1. Fight for what you believe
Bill Watterson wrote and drew Calvin and Hobbes for ten years, and in that time he went through some almighty battles. The distribution studio that effectively owned the rights to his characters wanted to make a cartoon, and to sell related merchandise, but Bill didn't want an actor putting a voice to something people could imagine. He didn't want toys and gifts to weaken the world of the strip.
Bill fought a long and difficult battle, the studio contract was so one sided they could have fired him and hired writers to continue the strip. Eventually though, he won the battle.
Too often we let great ideas go because of one piece of rejection or criticism. If you believe in something then fight for it. A great example of this is on Andrew H's blog here.
2. If the system is wrong, change it
Calvin and Hobbes was a playful and creative strip, but it was heavily restricted by the norms of cartoon publishing at the time. The Sunday strips had to be made of blocks in set places, losing the first two boxes to a throwaway gag.
Bill fought for a change (which in some cases meant the strip lost space in publications) which allowed the strip to be one whole piece, providing a huge increase in creative scope. It allowed such wonderful strips as this one:
In marketing we are always talking about things that need improving, so let's improve them.
3. Know when to stop
For most successful comics, ten years is quite a short production time. However it does stop the decaying quality that comes with trying to stay original for many decades (Simpsons, Garfield, etc). By stopping before the ideas ran out Bill Watterson preserved Calvin and Hobbes as a strip that never lost it's edge or sparkle. The reverence it is held in by many has proved Bill right, even if it was sad to see them go.
Too many campaigns carry on past their use by date, we should be as observant about quality as any other creative medium. Don't carry on just because we can, but also don't stop while something is still yet to peak.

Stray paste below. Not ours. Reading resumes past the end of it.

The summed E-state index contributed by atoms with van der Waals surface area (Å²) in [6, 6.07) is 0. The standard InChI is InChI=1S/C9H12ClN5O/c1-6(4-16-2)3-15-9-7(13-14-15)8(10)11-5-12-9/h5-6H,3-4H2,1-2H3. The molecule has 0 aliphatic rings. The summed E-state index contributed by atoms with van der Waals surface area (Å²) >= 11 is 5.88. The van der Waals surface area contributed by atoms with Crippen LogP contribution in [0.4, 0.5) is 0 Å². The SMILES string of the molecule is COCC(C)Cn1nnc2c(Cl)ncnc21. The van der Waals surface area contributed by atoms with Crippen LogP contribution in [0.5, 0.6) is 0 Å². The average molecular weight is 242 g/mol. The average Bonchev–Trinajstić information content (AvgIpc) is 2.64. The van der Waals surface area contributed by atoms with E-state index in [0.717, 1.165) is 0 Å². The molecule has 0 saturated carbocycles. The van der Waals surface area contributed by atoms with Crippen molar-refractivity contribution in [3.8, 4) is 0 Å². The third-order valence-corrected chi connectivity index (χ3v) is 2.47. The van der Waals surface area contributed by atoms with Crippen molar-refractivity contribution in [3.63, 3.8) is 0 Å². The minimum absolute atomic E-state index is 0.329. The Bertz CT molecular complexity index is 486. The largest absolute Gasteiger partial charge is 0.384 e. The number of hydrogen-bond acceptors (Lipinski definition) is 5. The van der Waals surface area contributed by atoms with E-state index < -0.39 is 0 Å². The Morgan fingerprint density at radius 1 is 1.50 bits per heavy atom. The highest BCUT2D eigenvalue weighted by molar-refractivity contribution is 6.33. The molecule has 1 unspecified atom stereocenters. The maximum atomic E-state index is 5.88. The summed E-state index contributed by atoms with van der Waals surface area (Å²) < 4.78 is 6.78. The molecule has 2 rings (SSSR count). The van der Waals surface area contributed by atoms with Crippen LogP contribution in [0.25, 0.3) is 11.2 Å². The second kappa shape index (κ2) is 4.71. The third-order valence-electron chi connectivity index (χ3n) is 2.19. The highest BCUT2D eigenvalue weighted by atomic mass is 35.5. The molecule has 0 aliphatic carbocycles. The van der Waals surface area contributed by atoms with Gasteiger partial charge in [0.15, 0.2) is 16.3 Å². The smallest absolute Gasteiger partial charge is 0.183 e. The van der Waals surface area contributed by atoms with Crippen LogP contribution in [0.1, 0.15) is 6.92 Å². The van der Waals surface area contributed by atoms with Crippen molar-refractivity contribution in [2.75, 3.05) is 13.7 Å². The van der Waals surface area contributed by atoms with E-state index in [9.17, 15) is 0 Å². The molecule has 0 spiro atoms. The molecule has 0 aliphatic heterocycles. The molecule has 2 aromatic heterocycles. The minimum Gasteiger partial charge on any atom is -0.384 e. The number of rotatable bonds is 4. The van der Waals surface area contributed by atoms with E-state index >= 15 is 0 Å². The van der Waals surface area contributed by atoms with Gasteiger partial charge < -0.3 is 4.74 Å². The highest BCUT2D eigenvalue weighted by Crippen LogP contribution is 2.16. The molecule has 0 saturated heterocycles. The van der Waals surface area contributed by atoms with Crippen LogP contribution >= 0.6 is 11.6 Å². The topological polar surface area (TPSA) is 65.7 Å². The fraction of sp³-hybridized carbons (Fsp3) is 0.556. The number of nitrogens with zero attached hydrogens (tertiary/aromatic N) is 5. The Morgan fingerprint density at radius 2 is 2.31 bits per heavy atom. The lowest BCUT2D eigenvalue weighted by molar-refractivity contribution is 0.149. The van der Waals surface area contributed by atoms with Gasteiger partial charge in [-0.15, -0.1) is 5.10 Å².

4. Treat people with intelligence
Many cartoons treat people as if they are stupid. They highlight every joke and make out that the readers have no intelligence and cannot work things out for themselves.
The worst offender for this is the awful Mandy in the Daily Mirror. Which (until recently at least) used to mark every key word that you were supposed to laugh at in bold and italics.
Calvin and Hobbes never shied away from deeper topics, and beneath the humour was one of the most intelligent and meaningful commentaries on the human existence there has ever been.
In marketing, too often we forget that people are human. They have brains, they don't need to be spoonfed everything, they should not be treated as 'consumers'.
5. What you don't say can be as important as what you do
Sometimes not saying something can be far far more powerful than saying it. Take being stylish, as soon as you say 'We make stylish...' you make it seem less so. Know what to say, and what not to say.
Calvin and Hobbes never answers the questions of its reality. Hobbes is both real and unreal, you are left to decide for yourself the full story.
Likewise you never know the names of his parents, they are just 'mom and dad', which makes them so much more identifiable as characters.
6. Quality lasts
The legacy of Calvin and Hobbes is huge. For many (including me) it becomes a treasured part of life that weaves itself around you. Almost everything I ever do has a reference point in the strips, it asks questions and makes observations that still speak wisely about the world almost 18 years after it finished.
If you make something you can be proud of, the results and legacy will always be better than if you let yourself move downwards.
These two strips are two of many that are completely relevant for those of us in marketing: